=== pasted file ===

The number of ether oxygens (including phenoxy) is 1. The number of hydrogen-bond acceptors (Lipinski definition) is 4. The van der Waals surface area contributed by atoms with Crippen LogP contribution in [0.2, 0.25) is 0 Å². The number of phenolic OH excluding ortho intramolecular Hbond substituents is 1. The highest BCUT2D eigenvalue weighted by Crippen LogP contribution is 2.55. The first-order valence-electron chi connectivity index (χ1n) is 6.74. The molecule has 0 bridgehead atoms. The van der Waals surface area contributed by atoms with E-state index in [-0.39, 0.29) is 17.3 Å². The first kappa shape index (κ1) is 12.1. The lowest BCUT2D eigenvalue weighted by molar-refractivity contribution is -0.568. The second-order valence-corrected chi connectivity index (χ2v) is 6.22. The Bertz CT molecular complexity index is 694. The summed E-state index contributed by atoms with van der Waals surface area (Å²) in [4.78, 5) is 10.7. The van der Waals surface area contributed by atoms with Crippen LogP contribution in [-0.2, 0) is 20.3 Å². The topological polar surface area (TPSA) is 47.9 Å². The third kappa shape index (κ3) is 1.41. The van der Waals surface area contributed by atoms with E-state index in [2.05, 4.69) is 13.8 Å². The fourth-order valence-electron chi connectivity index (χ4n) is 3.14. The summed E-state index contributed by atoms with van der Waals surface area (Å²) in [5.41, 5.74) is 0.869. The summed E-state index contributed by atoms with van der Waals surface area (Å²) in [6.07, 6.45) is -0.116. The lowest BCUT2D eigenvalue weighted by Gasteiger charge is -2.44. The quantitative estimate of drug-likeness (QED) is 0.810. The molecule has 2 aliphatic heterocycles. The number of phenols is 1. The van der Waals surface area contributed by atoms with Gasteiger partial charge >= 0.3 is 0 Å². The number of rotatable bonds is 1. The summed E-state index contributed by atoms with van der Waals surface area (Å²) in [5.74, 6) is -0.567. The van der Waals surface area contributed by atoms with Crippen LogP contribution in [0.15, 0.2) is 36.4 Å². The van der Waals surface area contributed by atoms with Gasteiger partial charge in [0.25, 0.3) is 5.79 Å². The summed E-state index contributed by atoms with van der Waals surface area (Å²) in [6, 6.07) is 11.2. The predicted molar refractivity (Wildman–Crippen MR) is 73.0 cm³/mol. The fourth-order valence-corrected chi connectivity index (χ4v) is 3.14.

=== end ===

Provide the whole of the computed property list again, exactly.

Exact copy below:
The number of ether oxygens (including phenoxy) is 1. The number of hydrogen-bond acceptors (Lipinski definition) is 4. The van der Waals surface area contributed by atoms with Crippen LogP contribution in [0.2, 0.25) is 0 Å². The number of phenolic OH excluding ortho intramolecular Hbond substituents is 1. The highest BCUT2D eigenvalue weighted by Crippen LogP contribution is 2.55. The first-order valence-electron chi connectivity index (χ1n) is 6.74. The molecule has 0 bridgehead atoms. The van der Waals surface area contributed by atoms with E-state index in [-0.39, 0.29) is 17.3 Å². The first kappa shape index (κ1) is 12.1. The lowest BCUT2D eigenvalue weighted by molar-refractivity contribution is -0.568. The second-order valence-corrected chi connectivity index (χ2v) is 6.22. The Bertz CT molecular complexity index is 694. The summed E-state index contributed by atoms with van der Waals surface area (Å²) in [4.78, 5) is 10.7. The van der Waals surface area contributed by atoms with Crippen LogP contribution in [-0.2, 0) is 20.3 Å². The topological polar surface area (TPSA) is 47.9 Å². The third kappa shape index (κ3) is 1.41. The van der Waals surface area contributed by atoms with E-state index in [2.05, 4.69) is 13.8 Å². The fourth-order valence-electron chi connectivity index (χ4n) is 3.14. The summed E-state index contributed by atoms with van der Waals surface area (Å²) in [5.41, 5.74) is 0.869. The summed E-state index contributed by atoms with van der Waals surface area (Å²) in [6.07, 6.45) is -0.116. The lowest BCUT2D eigenvalue weighted by Gasteiger charge is -2.44. The quantitative estimate of drug-likeness (QED) is 0.810. The molecule has 2 aliphatic heterocycles. The number of phenols is 1. The van der Waals surface area contributed by atoms with Gasteiger partial charge >= 0.3 is 0 Å². The number of rotatable bonds is 1. The summed E-state index contributed by atoms with van der Waals surface area (Å²) in [5.74, 6) is -0.567. The van der Waals surface area contributed by atoms with Crippen LogP contribution in [0.15, 0.2) is 36.4 Å². The van der Waals surface area contributed by atoms with Gasteiger partial charge in [0.25, 0.3) is 5.79 Å². The summed E-state index contributed by atoms with van der Waals surface area (Å²) in [6, 6.07) is 11.2. The predicted molar refractivity (Wildman–Crippen MR) is 73.0 cm³/mol. The fourth-order valence-corrected chi connectivity index (χ4v) is 3.14.